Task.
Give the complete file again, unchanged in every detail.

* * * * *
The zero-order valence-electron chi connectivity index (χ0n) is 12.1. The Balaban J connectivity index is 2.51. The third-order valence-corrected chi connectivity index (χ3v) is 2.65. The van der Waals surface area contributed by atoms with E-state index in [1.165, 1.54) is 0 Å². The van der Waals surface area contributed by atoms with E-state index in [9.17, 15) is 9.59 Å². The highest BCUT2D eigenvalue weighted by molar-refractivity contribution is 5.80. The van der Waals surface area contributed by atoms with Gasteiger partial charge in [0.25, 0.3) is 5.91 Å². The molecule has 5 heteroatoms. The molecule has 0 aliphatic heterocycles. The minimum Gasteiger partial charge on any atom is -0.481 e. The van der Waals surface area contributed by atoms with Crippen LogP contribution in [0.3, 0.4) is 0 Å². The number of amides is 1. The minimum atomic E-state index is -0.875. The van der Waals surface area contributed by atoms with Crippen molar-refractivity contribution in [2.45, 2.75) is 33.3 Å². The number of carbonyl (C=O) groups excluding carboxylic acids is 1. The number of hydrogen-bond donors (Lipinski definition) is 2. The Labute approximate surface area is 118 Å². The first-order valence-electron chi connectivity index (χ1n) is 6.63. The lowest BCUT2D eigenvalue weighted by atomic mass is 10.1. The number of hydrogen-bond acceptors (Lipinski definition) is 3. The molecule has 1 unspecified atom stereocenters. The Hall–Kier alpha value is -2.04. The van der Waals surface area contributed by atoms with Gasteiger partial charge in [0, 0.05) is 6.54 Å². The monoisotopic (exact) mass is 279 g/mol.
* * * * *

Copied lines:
The zero-order valence-electron chi connectivity index (χ0n) is 12.1. The Balaban J connectivity index is 2.51. The third-order valence-corrected chi connectivity index (χ3v) is 2.65. The van der Waals surface area contributed by atoms with E-state index in [1.165, 1.54) is 0 Å². The van der Waals surface area contributed by atoms with E-state index in [9.17, 15) is 9.59 Å². The highest BCUT2D eigenvalue weighted by molar-refractivity contribution is 5.80. The van der Waals surface area contributed by atoms with Gasteiger partial charge in [0.25, 0.3) is 5.91 Å². The molecule has 5 heteroatoms. The molecule has 0 aliphatic heterocycles. The minimum Gasteiger partial charge on any atom is -0.481 e. The van der Waals surface area contributed by atoms with Crippen LogP contribution in [0.3, 0.4) is 0 Å². The number of amides is 1. The minimum atomic E-state index is -0.875. The van der Waals surface area contributed by atoms with Crippen molar-refractivity contribution in [2.45, 2.75) is 33.3 Å². The number of carbonyl (C=O) groups excluding carboxylic acids is 1. The number of hydrogen-bond donors (Lipinski definition) is 2. The Labute approximate surface area is 118 Å². The first-order valence-electron chi connectivity index (χ1n) is 6.63. The lowest BCUT2D eigenvalue weighted by atomic mass is 10.1. The number of hydrogen-bond acceptors (Lipinski definition) is 3. The molecule has 1 unspecified atom stereocenters. The Hall–Kier alpha value is -2.04. The van der Waals surface area contributed by atoms with Gasteiger partial charge in [0, 0.05) is 6.54 Å². The monoisotopic (exact) mass is 279 g/mol.